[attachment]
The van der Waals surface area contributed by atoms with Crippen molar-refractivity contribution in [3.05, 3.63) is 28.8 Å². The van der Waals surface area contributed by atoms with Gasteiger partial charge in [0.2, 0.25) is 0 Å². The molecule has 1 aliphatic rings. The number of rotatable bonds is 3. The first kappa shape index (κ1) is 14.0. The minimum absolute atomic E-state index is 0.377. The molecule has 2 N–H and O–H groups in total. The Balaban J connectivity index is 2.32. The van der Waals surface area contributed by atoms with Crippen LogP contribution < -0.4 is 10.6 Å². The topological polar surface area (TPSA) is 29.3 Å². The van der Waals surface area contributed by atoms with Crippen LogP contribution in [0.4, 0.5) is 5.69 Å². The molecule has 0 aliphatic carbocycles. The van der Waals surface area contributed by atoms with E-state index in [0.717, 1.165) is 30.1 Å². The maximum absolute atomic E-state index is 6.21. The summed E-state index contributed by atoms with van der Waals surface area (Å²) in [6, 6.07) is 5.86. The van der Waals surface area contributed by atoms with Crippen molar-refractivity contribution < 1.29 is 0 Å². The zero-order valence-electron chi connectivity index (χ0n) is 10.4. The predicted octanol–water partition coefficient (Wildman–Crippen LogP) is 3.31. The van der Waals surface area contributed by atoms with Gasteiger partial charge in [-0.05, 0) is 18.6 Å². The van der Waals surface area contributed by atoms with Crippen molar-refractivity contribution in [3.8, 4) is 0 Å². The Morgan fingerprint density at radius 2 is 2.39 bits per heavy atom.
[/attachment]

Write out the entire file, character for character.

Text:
The van der Waals surface area contributed by atoms with Crippen molar-refractivity contribution in [3.05, 3.63) is 28.8 Å². The van der Waals surface area contributed by atoms with Gasteiger partial charge in [0.2, 0.25) is 0 Å². The molecule has 1 aliphatic rings. The number of rotatable bonds is 3. The first kappa shape index (κ1) is 14.0. The minimum absolute atomic E-state index is 0.377. The molecule has 2 N–H and O–H groups in total. The Balaban J connectivity index is 2.32. The van der Waals surface area contributed by atoms with Crippen LogP contribution < -0.4 is 10.6 Å². The topological polar surface area (TPSA) is 29.3 Å². The van der Waals surface area contributed by atoms with Crippen LogP contribution in [0.4, 0.5) is 5.69 Å². The molecule has 0 aliphatic carbocycles. The van der Waals surface area contributed by atoms with E-state index in [0.717, 1.165) is 30.1 Å². The maximum absolute atomic E-state index is 6.21. The summed E-state index contributed by atoms with van der Waals surface area (Å²) in [6, 6.07) is 5.86. The van der Waals surface area contributed by atoms with Crippen molar-refractivity contribution < 1.29 is 0 Å². The zero-order valence-electron chi connectivity index (χ0n) is 10.4. The predicted octanol–water partition coefficient (Wildman–Crippen LogP) is 3.31. The van der Waals surface area contributed by atoms with Gasteiger partial charge in [-0.05, 0) is 18.6 Å². The van der Waals surface area contributed by atoms with Crippen molar-refractivity contribution in [3.8, 4) is 0 Å². The Morgan fingerprint density at radius 2 is 2.39 bits per heavy atom.